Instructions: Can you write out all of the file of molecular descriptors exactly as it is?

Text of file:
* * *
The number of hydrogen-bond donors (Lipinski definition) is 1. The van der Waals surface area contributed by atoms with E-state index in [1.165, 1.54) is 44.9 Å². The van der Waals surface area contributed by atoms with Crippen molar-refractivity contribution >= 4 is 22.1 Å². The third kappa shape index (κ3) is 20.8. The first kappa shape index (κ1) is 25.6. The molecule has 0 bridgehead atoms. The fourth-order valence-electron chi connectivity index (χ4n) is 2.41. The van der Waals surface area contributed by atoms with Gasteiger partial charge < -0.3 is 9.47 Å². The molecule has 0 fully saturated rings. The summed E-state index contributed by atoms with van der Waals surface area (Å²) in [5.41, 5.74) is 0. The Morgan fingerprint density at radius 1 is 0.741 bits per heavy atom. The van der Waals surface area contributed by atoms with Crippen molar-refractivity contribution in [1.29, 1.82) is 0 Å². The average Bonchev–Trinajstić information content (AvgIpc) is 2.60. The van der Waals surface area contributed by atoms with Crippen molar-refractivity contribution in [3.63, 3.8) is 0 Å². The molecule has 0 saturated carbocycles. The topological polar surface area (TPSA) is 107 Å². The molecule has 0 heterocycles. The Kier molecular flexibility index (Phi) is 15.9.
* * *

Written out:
The number of hydrogen-bond donors (Lipinski definition) is 1. The van der Waals surface area contributed by atoms with E-state index in [1.165, 1.54) is 44.9 Å². The van der Waals surface area contributed by atoms with Crippen molar-refractivity contribution >= 4 is 22.1 Å². The third kappa shape index (κ3) is 20.8. The first kappa shape index (κ1) is 25.6. The molecule has 0 bridgehead atoms. The fourth-order valence-electron chi connectivity index (χ4n) is 2.41. The van der Waals surface area contributed by atoms with Gasteiger partial charge < -0.3 is 9.47 Å². The molecule has 0 fully saturated rings. The summed E-state index contributed by atoms with van der Waals surface area (Å²) in [5.41, 5.74) is 0. The Morgan fingerprint density at radius 1 is 0.741 bits per heavy atom. The van der Waals surface area contributed by atoms with Crippen molar-refractivity contribution in [1.29, 1.82) is 0 Å². The average Bonchev–Trinajstić information content (AvgIpc) is 2.60. The van der Waals surface area contributed by atoms with Crippen molar-refractivity contribution in [3.63, 3.8) is 0 Å². The molecule has 0 saturated carbocycles. The topological polar surface area (TPSA) is 107 Å². The molecule has 0 heterocycles. The Kier molecular flexibility index (Phi) is 15.9.